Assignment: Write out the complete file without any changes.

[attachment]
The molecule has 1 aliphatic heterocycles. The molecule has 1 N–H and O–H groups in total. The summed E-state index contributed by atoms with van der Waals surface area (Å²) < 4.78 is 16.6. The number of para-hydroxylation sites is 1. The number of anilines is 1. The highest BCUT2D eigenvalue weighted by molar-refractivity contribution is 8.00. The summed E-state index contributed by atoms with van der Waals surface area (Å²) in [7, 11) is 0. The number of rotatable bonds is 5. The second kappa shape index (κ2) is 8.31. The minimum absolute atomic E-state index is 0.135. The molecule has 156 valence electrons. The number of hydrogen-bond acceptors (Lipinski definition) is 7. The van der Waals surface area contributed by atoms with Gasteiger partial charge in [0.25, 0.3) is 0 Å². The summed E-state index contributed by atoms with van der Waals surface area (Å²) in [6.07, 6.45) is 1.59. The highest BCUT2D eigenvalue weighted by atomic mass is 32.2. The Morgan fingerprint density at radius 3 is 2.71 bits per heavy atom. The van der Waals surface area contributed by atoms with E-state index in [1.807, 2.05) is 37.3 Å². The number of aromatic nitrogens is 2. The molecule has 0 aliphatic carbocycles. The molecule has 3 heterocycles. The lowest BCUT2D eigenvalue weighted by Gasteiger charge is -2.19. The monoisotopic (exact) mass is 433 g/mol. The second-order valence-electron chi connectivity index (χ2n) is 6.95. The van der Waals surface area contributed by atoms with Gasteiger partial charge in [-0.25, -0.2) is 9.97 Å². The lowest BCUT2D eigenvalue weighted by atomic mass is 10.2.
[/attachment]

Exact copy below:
The molecule has 1 aliphatic heterocycles. The molecule has 1 N–H and O–H groups in total. The summed E-state index contributed by atoms with van der Waals surface area (Å²) < 4.78 is 16.6. The number of para-hydroxylation sites is 1. The number of anilines is 1. The highest BCUT2D eigenvalue weighted by molar-refractivity contribution is 8.00. The summed E-state index contributed by atoms with van der Waals surface area (Å²) in [7, 11) is 0. The number of rotatable bonds is 5. The second kappa shape index (κ2) is 8.31. The minimum absolute atomic E-state index is 0.135. The molecule has 156 valence electrons. The number of hydrogen-bond acceptors (Lipinski definition) is 7. The van der Waals surface area contributed by atoms with Gasteiger partial charge in [0.25, 0.3) is 0 Å². The summed E-state index contributed by atoms with van der Waals surface area (Å²) in [6.07, 6.45) is 1.59. The highest BCUT2D eigenvalue weighted by atomic mass is 32.2. The Morgan fingerprint density at radius 3 is 2.71 bits per heavy atom. The van der Waals surface area contributed by atoms with E-state index in [1.807, 2.05) is 37.3 Å². The number of aromatic nitrogens is 2. The molecule has 0 aliphatic carbocycles. The molecule has 3 heterocycles. The lowest BCUT2D eigenvalue weighted by Gasteiger charge is -2.19. The monoisotopic (exact) mass is 433 g/mol. The second-order valence-electron chi connectivity index (χ2n) is 6.95. The van der Waals surface area contributed by atoms with Gasteiger partial charge in [-0.25, -0.2) is 9.97 Å². The lowest BCUT2D eigenvalue weighted by atomic mass is 10.2.